Sunday, October 11, 2009

A Letter to my Professor

Recently, one of my professors commented about how he too had once been on this side of the wall, and that he had gone through more than 20 years of academics to reach the other side. He further went on lecturing us about how we cannot and should not try to outsmart him when it comes to studies, assignments, exams, marks, etc. He further, rather subtly, threatened that he could, in all his academic glory and further glorified education values, set an examination paper which would bring us(the not-so-sincere students) down to our knees.
He must be in his 40's. Which means, his twenty years of schooling/college must have happened close to 15-20 years ago. This is a letter I would perhaps like to send to him, though not sure when.

Hello Sir,
I wanted to speak to you about your claim of knowing what it feels like to be a student, and it's possible you are right. I have my own thoughts on this subject, and I hope you can see them with an open mind.

Rather than jumping to judgmental conclusions about your claim, I request you to examine this point a bit more deeply first, through the following points.How much can the world, and especially the students' arena change in 20 years?
1. This is the twenty-first century. The world is changing so fast that the US Department of Labor estimates that today's learners(Grad/Post-Grad) will have 10-15 jobs by the time they celebrate their 38th birthdays. This is in direct contrast to the times in which you studied. In your time, to get one permanent job, with job security, was the ultimate dream. It ain't so anymore. The aims and aspirations of this generation are vastly detached from those of your generation.
2.Many of today's college majors didn't even exist 10 years ago, and the one I am enrolled in is so new that it's first batch is yet to pass out. Further more, the top 10 in-demand jobs of 2010 wouldn't have existed in 2004.
3.The amount of exposure the 21-year olds(Grads/PGs - Urban) of your current class have had is exponentially more than the exposure you yourself would have had when he was 21. A normal student in your class would have seen more than 10,000 hours of television and would have spent more than a thousand hours surfing the Internet, and atleast a few hundred hours on video games.Apart from this, they would have recieved more than 20,000 e-mails/text messages, and are members of various groups/communities online.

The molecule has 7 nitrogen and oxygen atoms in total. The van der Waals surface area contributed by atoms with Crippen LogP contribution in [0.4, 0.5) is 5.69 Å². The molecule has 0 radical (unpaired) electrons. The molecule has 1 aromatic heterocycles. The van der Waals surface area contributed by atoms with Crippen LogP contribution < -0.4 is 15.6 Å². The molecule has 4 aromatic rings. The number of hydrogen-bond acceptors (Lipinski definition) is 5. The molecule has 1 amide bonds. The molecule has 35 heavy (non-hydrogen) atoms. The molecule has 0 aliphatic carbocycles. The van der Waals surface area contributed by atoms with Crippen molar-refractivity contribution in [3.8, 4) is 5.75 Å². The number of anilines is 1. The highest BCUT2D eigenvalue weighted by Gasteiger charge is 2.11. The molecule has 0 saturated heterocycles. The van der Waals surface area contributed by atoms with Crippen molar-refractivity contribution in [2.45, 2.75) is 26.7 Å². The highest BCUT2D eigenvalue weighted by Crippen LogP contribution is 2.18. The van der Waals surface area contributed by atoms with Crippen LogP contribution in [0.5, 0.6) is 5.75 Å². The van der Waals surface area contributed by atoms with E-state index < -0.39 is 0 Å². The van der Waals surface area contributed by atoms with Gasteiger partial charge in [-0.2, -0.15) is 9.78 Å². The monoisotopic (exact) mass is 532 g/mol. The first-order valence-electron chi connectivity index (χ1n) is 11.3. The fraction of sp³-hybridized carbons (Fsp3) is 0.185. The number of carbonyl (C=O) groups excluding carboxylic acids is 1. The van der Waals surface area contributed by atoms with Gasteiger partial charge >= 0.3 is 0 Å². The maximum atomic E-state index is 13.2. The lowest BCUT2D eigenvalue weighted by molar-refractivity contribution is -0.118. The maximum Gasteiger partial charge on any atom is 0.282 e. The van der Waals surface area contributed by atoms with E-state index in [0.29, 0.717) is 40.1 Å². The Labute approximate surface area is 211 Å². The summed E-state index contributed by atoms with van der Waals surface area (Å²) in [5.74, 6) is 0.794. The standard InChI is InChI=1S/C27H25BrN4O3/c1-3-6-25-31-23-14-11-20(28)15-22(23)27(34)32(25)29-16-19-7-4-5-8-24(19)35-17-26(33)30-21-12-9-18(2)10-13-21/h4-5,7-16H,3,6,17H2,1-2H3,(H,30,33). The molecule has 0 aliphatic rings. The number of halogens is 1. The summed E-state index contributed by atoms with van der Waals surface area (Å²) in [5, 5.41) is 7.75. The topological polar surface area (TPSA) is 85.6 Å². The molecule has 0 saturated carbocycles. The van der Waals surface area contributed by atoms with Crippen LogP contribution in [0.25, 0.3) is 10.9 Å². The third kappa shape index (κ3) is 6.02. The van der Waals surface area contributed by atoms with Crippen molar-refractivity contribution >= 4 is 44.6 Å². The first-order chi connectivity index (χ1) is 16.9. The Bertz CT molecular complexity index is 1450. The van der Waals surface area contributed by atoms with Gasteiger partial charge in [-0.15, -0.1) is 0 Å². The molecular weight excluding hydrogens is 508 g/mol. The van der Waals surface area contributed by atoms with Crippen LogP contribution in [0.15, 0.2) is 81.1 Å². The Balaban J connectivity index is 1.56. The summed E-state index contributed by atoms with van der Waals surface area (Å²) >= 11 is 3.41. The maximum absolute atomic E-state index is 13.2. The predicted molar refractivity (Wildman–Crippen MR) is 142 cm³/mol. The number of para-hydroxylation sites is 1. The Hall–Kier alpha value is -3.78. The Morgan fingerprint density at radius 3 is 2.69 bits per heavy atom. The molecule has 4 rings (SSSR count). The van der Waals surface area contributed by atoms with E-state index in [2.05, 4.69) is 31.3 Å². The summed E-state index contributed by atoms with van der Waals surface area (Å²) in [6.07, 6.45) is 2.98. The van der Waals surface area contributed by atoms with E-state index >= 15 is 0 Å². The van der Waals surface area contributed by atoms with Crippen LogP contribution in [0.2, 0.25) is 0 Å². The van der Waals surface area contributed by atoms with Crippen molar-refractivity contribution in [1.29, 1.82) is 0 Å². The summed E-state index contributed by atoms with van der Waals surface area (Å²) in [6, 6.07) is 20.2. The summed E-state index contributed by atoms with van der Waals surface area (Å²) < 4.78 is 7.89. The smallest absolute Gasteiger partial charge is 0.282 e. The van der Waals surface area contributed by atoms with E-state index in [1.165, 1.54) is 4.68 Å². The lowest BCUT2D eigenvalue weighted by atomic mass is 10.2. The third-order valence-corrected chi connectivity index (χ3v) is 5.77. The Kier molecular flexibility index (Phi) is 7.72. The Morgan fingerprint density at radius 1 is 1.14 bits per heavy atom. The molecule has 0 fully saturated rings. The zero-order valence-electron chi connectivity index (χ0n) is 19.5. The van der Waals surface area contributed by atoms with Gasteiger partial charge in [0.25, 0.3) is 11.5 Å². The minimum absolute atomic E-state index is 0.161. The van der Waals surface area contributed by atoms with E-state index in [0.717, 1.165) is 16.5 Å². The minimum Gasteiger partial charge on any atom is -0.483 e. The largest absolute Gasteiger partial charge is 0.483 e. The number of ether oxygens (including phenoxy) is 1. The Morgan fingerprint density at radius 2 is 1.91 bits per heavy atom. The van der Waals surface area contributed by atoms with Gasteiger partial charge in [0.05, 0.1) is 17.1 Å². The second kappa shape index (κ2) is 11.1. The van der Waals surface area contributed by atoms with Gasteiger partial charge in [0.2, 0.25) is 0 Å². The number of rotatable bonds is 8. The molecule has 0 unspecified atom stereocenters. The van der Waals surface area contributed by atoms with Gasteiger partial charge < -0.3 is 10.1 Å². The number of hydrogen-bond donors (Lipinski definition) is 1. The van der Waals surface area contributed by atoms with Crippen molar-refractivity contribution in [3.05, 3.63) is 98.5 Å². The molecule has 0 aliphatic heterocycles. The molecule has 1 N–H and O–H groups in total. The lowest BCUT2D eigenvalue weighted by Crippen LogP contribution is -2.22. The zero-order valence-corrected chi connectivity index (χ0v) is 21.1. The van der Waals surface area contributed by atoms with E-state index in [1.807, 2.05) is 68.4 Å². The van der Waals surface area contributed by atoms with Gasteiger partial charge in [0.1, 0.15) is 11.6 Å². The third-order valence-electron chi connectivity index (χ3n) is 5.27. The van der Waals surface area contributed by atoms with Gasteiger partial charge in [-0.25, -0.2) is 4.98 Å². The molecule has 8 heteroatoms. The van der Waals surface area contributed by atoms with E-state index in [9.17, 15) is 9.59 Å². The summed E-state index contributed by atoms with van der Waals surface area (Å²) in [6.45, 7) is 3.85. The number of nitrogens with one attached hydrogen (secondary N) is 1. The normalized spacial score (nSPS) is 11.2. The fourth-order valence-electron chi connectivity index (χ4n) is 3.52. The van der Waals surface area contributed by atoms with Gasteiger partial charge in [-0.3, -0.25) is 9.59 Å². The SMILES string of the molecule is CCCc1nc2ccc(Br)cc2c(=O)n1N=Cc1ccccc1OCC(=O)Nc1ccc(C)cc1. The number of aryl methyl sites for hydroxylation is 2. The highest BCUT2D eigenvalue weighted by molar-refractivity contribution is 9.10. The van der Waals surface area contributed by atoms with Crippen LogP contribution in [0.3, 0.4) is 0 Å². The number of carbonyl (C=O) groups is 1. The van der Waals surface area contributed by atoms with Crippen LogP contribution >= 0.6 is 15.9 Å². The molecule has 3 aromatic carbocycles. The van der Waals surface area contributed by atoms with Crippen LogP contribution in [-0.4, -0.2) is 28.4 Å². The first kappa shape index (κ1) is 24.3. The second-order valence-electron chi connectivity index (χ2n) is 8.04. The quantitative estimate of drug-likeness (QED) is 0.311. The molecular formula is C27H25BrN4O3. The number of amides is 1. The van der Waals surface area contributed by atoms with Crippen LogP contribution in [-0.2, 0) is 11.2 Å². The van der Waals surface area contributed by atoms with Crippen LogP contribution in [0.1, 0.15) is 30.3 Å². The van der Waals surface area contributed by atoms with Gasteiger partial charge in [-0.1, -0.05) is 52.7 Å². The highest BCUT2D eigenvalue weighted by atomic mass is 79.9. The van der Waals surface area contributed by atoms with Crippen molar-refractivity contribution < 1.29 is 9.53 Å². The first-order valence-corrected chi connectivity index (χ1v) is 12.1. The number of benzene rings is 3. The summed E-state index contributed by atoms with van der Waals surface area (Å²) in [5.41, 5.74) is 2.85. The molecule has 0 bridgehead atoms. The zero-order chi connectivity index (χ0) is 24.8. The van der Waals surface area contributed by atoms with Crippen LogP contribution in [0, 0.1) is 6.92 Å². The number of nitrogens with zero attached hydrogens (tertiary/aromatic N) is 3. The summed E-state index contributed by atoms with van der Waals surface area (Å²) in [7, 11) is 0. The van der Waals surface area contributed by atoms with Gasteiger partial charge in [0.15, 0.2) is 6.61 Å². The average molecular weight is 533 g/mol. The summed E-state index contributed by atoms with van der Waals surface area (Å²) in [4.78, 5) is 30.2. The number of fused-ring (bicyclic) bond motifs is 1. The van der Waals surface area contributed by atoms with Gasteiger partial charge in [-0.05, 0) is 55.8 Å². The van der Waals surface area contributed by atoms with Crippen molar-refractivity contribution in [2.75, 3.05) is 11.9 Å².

4. Google alone gets 3,000,000,000 searches per month. To whom were these questions addressed before Google? The point here being, the students of today not only have the liberty of asking questions but to get and make the answers as well.
5. The amount of technical information is doubling every two years. And this time period will only decrease. How much information can a human brain be expected to retain? And you take great pride in announcing that you are only teaching us what you yourself learnt during your days of college, your point being you enjoyed your college years and see no point we shouldn't.By the end of 2010, the time period for the doubling of technical information is expected to be less than a month.

A few more searches on Google and we'll have hundreds more of such numerical facts which will strengthen my own claim: A professor today was a student yesterday. But that doesn't mean he can understand what it means to be a student today. He cannot, for, Shift happens. This shift just cannot be stopped. We are currently preparing students for jobs and technologies that don't yet exist. They'll be solving problems we don't even know are problems yet. How can they be expected to have the same thought patterns as a student of pre-globalization era India?

Albert Einstein said,"We cannot solve problems using the same kind of thinking we used when creating them", and this pretty much sums up my feelings for my professor's thoughts. There is a generation gap, and we have to accept it and modify accordingly. It is ridiculous to keep fooling yourselves that the world hasn't changed from where you stand. It is though, ironic that it is sheer economics that drove us to Liberalization and Globalization, as a result of which Indian students have way higher access to all those things that my professors blame for the students' so-called degradation - Internet, Video Games, I-pods, Laptops, PDAs, etc.

On the other hand, the field of education is fast becoming stagnant and redundant - Nintendo invested more than 204 million US dollars in their Research and Development; The U.S. Federal Government spent less than half that amount on research and innovation in education. Any guesses on how much India spends on changing the way education is imparted in it's schools and colleges?

The stubborn-ness on the part of the people on the other side of the wall to see this as plain, neutral change, rather than to label it as rot, social crisis, spoilt-brats-phenomenon, etc. will help a lot in decreasing the student-professor communication gap. The tutorial/classroom environment is a thing of the past. A student can learn economics on his computer listening to Pink Floyd, while getting updates on his personal interests from his internet feeds. He'll be learning on his own terms. The student of today will learn what he wants to learn, but does not generally want to be taught what he doesn't want to learn. The professors want to teach us what they learnt, but they have to realize that we want to learn something else.

This entire argument leads up to the illusion of a paradox - we have convergence of the world and yet, the students want to diverge. This is the thin fine line between intellect and intelligence. Between knowledge and thought. Between being taught and learning. Let the students learn, and in the process, I am sure so will you.

Yours Sincerely,
One of those usually-absent students.